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Karma kitty goes to comi.., p.1
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       Karma Kitty Goes to Comic Con, p.1

           Mari Mancusi
 
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Karma Kitty Goes to Comic Con


  Karma Kitty Goes to Comic Con

  By Mari Mancusi

  Comic book creator Hailey Hills has no idea what she's in for when she arrives at New York City's Comic Con for the first time. But when a pair of magical boots manages to turn her into a real life Karma Kitty--the superhero of her own design--she suddenly finds herself battling ninjas, pirates, and the guy who got away.

  Chapter One

  “Whoa. Have you ever seen so many people in one place that wasn't Disney World in your entire life?” Hailey Hills asked, stepping through the hallowed doors of the Javits Center, home of this year's New York Comic Con. She scanned the room, her eyes taking in the myriad of colors, lights and sounds. To her left, Captain America stuffed foam muscles into his latex shirt. An Elvis Stormtrooper crooned to a bevy of bikini clad Princess Leias on an elevated stage. And Captain Kirk challenged Captain Picard to a World of Warcraft duel over at the Blizzard booth down the aisle.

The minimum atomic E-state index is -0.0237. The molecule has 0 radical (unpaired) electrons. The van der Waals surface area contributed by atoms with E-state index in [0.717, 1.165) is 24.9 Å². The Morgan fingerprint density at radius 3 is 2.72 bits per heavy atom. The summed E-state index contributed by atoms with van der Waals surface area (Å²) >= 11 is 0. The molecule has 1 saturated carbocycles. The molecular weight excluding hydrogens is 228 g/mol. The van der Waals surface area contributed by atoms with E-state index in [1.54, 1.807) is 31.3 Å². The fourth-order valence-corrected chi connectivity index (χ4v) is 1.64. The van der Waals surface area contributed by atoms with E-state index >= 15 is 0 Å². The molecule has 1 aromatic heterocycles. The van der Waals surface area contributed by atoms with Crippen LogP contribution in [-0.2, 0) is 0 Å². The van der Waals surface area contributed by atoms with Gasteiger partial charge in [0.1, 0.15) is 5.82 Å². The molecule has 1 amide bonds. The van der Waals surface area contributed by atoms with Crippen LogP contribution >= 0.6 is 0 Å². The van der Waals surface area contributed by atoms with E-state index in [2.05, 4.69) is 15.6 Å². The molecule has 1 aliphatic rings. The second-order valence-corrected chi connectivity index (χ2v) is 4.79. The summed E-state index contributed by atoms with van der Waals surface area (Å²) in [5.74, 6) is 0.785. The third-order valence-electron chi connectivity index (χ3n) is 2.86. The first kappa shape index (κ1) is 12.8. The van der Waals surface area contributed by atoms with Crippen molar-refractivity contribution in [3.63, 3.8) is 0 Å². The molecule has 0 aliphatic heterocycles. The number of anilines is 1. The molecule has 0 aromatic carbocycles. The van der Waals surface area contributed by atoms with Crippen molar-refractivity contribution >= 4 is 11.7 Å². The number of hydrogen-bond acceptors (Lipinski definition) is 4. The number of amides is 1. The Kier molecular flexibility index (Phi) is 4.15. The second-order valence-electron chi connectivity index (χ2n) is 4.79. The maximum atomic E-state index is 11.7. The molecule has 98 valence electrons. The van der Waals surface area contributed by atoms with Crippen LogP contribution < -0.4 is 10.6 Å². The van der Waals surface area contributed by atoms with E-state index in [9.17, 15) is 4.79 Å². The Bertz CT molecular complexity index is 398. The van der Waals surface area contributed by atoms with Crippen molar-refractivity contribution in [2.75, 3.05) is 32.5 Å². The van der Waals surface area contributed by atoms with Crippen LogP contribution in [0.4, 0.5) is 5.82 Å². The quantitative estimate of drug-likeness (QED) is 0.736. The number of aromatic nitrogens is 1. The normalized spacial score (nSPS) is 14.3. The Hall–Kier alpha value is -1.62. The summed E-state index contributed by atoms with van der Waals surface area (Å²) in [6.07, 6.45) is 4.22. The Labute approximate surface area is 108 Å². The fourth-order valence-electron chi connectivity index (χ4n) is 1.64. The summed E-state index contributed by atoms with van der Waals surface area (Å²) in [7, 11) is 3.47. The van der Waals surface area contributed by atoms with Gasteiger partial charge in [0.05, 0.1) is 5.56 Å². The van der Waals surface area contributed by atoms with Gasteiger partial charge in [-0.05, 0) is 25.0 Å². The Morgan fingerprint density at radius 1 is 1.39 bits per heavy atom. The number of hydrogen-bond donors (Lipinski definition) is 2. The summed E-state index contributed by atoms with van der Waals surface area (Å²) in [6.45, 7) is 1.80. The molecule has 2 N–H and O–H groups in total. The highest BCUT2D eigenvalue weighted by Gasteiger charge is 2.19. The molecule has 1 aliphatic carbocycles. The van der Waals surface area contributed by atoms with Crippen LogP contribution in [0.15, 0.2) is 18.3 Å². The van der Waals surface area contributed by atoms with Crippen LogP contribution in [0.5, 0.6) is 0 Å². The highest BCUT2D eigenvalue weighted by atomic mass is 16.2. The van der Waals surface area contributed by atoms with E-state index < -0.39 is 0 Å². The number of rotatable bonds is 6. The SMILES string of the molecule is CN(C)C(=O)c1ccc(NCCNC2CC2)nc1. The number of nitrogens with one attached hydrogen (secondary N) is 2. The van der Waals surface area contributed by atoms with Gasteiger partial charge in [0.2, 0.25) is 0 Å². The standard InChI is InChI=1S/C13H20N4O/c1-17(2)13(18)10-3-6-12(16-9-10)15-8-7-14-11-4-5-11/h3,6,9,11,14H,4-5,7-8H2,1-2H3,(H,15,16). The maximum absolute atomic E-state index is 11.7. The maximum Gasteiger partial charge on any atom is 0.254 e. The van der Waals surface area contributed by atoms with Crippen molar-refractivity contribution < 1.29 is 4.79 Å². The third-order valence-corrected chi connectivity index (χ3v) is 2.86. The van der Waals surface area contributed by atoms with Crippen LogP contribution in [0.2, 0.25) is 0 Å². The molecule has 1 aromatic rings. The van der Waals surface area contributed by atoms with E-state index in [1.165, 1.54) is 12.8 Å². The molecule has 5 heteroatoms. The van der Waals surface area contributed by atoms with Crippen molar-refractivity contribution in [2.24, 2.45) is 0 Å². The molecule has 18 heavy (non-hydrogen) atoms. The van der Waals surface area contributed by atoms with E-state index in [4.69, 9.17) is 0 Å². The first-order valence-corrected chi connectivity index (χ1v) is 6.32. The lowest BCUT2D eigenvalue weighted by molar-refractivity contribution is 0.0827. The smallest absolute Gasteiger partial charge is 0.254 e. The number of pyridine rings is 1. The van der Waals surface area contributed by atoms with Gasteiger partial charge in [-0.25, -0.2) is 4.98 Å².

Comic Con. Geek heaven. She was finally here.

  Her artist, Thomas Carol, shook his bleach blond head. “No way, Jose,” he said, his voice filled with appropriate awe. “This place is more colorful than a parade in P-Town. I can't believe we're actually here.” He turned to her, his eyes sparkling (and not just from the glitter he'd applied in the cab.) “Squee!” he cried, grabbing Hailey's hands in his and jumping up and down.

  “Squee, indeed.” Hailey said with a laugh. This was the day she'd been waiting for her entire career. She shuffled her heavy bag to sit better on her shoulder. “Come on, let's find our booth and get situated for our signing.”

  Thomas consulted his map. “According to this, we're in 2134.” He looked up at the numbered banners flying high above them. “Which is approximately the other side of the universe,” he added. “We'd better start hoofing it.”